Lynn Chandler

Goddard Space Flight Center, Greenbelt, Md.

(Phone: 301/614-5562)

David W. Tippets

USDA Forest Service, Odgen, Ut.

(Phone: 801/625-5434)

RELEASE NO: 00-111

There was no Labor Day holiday for firefighters battling dozens
of blazes that
have consumed hundreds of thousands of acres across Montana and Idaho. But
fire officials did get some assistance from an unexpected source as scientists
from NASA, NOAA, the USDA Forest Service and the University of Virginia
teamed up to provide them with new observations of the fires from NASA’s Terra
satellite. This marked the first time data from the recently-launched
were used operationally in a crisis situation.

On Aug. 30 and 31, President Clinton declared parts of both Montana and
Idaho disaster areas due to widespread wildfires. On Sept. 1, scientists from
NASA’s Goddard Space Flight Center (Greenbelt, Md.) and NOAA began
providing Forest Service officials with daily images acquired over
those states by
Terra’s Moderate-resolution Imaging Spectroradiometer (MODIS) instrument.

According to Wei Min Hao, project leader of the Fire Sciences
Laboratory for
the Forest Service’s Rocky Mountain Research Station, MODIS data helped
firefighters pinpoint where the fires were burning, where there were still-
smoldering burn scars, and where smoke from the blazes was spreading.

“On days when there is heavy smoke, observers in reconnaissance planes
are unable to see the fire through the smoke,” says Hao. “So we must rely on
thermal infrared sensors and satellite imagery. During this historic
fire season
there are so many fires over such a large area and we have such limited
resources, without the satellite images we could not see the real extent of the
fires and know where to allocate firefighting resources”

According to Hao, satellite images from MODIS and NOAA’s Advanced Very
High Resolution Radiometer (AVHRR) provided a quick overview of where the
fires were most active on the previous day. This information helped the
firefighters plan each day’s strategy and decide how to allocate resources for
monitoring and if necessary battling the blazes.

Terra Project Scientist Yoram Kaufman explains that the MODIS sensor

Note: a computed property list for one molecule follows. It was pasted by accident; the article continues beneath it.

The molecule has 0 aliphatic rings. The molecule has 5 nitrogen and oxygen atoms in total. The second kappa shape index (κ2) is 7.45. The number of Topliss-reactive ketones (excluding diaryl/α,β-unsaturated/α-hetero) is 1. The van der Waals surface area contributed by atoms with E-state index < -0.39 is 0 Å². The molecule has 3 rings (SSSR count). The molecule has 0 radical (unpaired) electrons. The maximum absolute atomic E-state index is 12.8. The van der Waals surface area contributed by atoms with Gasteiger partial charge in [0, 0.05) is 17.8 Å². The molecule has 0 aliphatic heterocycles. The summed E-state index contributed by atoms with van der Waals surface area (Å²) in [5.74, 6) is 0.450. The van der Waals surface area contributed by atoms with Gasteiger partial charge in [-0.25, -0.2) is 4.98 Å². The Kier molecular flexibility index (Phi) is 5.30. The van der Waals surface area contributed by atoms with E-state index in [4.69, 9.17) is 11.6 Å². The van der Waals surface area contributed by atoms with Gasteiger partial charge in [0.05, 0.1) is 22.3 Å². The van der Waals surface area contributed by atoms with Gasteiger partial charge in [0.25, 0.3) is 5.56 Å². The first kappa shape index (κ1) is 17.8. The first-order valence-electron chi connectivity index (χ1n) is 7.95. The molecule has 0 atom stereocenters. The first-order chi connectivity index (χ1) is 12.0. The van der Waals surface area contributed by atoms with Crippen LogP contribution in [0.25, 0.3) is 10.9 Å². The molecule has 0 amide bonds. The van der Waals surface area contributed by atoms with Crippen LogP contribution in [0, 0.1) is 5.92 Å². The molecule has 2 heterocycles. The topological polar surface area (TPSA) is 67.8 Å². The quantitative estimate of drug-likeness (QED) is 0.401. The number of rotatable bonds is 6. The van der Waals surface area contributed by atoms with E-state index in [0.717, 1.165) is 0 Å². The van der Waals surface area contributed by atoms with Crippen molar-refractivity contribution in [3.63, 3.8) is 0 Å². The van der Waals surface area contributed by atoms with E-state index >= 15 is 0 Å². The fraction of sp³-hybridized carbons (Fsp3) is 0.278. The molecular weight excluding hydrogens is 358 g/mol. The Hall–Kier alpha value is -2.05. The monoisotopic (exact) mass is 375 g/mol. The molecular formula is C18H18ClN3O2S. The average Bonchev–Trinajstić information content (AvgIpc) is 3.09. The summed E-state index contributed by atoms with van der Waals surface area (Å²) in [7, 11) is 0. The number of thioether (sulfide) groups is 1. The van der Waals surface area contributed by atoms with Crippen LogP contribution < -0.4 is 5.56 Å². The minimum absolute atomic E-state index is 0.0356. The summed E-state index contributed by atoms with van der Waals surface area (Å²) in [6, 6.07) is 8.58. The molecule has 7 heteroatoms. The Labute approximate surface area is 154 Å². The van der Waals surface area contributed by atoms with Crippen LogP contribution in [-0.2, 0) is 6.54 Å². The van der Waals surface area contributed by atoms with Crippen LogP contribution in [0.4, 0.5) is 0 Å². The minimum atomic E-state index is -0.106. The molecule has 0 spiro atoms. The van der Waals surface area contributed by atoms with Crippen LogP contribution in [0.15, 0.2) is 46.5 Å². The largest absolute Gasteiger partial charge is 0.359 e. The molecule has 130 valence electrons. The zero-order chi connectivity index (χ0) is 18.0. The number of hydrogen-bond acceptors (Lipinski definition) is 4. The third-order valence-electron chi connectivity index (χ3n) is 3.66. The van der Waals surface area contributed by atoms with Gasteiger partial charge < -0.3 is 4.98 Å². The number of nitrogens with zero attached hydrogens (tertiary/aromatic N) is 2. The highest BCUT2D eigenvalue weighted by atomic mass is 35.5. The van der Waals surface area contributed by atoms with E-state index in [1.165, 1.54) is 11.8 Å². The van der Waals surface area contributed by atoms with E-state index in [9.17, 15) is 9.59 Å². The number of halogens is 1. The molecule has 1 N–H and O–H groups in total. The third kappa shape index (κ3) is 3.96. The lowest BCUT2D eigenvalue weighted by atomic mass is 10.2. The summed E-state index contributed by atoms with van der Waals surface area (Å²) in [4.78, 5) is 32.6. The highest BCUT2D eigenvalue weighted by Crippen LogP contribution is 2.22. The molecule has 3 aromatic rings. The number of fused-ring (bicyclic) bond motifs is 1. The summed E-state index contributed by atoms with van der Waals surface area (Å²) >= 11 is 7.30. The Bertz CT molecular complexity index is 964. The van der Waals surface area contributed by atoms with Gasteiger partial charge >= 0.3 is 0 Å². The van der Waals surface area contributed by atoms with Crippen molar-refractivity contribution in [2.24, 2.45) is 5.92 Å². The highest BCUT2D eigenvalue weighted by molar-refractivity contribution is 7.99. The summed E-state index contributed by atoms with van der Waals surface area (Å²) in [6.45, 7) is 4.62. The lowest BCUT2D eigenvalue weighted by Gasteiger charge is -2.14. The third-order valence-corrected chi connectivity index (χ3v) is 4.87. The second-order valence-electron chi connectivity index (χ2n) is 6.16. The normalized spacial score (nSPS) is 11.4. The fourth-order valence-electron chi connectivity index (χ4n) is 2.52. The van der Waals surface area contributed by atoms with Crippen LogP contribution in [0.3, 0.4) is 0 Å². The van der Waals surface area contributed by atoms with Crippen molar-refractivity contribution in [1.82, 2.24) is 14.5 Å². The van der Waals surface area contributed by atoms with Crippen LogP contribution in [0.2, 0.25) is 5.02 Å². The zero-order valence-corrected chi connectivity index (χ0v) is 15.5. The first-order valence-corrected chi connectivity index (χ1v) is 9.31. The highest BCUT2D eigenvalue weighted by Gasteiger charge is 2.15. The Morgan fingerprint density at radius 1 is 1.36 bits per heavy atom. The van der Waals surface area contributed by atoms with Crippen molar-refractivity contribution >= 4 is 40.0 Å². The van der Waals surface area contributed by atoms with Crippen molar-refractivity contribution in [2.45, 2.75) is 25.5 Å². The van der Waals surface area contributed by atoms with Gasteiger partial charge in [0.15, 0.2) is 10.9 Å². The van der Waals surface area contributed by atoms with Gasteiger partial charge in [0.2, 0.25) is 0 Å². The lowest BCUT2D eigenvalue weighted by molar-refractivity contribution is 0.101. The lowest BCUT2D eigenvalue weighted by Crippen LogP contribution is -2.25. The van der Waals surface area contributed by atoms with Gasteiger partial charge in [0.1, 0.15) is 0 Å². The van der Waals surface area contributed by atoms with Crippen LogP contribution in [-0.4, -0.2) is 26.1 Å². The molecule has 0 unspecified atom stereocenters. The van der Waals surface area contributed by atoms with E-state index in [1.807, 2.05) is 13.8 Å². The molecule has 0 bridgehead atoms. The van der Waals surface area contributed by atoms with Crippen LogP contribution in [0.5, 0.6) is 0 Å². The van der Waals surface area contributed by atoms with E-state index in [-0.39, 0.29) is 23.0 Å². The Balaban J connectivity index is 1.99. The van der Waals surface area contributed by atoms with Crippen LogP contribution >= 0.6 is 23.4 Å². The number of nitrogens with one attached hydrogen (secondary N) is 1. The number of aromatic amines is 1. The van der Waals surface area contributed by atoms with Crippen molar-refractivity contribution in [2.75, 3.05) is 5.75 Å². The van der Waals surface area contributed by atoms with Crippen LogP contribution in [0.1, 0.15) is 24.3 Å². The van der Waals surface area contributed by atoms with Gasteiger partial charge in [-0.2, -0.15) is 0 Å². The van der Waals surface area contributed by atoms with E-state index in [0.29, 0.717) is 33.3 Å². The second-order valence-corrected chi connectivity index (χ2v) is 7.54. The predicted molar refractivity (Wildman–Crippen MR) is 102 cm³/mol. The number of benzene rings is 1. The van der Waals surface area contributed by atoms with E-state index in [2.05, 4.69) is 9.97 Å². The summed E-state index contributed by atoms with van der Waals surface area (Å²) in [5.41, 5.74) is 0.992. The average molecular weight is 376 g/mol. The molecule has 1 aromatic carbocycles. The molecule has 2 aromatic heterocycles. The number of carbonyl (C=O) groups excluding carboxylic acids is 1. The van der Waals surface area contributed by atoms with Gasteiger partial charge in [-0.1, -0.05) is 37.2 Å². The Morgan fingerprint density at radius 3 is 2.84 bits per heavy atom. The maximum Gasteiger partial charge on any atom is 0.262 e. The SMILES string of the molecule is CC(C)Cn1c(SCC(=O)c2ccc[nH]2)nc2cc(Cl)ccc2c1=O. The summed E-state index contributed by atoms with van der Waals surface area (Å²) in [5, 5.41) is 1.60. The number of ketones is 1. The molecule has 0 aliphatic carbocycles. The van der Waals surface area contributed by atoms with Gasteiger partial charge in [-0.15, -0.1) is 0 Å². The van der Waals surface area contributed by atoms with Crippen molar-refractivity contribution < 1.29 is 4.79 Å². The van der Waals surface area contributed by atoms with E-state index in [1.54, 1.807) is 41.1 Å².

observes the fire region in 36 different wavelengths of the spectrum,
ranging from
visible to thermal infrared light, so it has the capacity to see
through the smoke in
the atmosphere to detect hot flames on the surface. MODIS also has new
channels that enable scientists to distinguish flaming fires from
burn scars.

“MODIS can detect smoke at a resolution four times greater than AVHRR
(NOAA’s heritage instrument for MODIS), and MODIS uses several spectral
channels in the solar spectrum so it can see the smoke more clearly,” says
Kaufman. “MODIS can also see burn scars at resolutions as high as 250

“Ultimately, this is good for the people at the fire fighting
command center,”
adds Hao. “The MODIS data helps them monitor smoke dispersion, which is a
critical issue for the health of those living in the area.”

According to Chris Justice, MODIS Land Discipline Group Leader and
research professor at the University of Virginia, MODIS will also
make important
new contributions to monitoring fires on a global scale by helping
scientists better
gauge how much gas and aerosol particles they emit every year. In the U.S.
alone, more than 6 million acres have burned this year, which is 2.5 times the
annual average.

Preliminary calculations by Stefania Korontzi (UVa), a member of the MODIS
fire group, estimate that the fires this summer in Montana, Idaho, Nevada, and
Utah have released approximately 76 teragrams (76 million metric tons) of
carbon dioxide. Annual estimates from the USFWS for the entire United States,
averaged from 1988-96, range from 33 to 189 teragrams (33 to 189 million metric
tons) of carbon dioxide that are released by wildfires each year.

“These preliminary calculations show that the emissions from
these wildfires
are significant,” says Justice. “The MODIS fire group will be developing better
estimates of emissions in the coming months, using MODIS data to provide
estimates of the total area burned. The improved spatial resolution
and spectral
band selection of MODIS allows improved mapping of burn scars.”

One advantage Terra had in observing the fires is that it orbits
over the area
in the morning, Hao said. MODIS tends to get more shots of the fires than
NOAA’s AVHRR instrument, which flies over in the afternoon because there is
typically less cloud cover in the morning. Using the two satellites
in tandem gives
firefighters the best possible chance of getting unobstructed views
of the fires.

“It is very exciting that new satellite technology, as manifest
in the MODIS
instrument on Terra, can be used not only to do new Earth system
science, but it
can also be used to help monitor wildfires, save lives and property,
and monitor
air quality,” says Kaufman.

Kaufman says this is the first time Terra data have been made available
operationally. He says the MODIS Team, based at Goddard Space Flight Center,
is making the data available on an experimental basis.

“We are testing our ability to deliver the data operationally
within 24 hours of
acquisition,” he explains. “We hope to be able to deliver the data
operationally in
the future using MODIS’ direct broadcast capabilities.”

Any agency or organization that has a proper receiving station can freely
receive direct broadcast MODIS data every time the satellite flies overhead.
Moreover, a copy of the MODIS sensor will also launch in December 2000
aboard Aqua, Terra’s sister satellite. Once both sensors are in
orbit, MODIS will
see any given place on the Earth’s surface as often as four times per day.

For access to the images and animations from this press release,
visit NASA’s
Earth Observatory web site at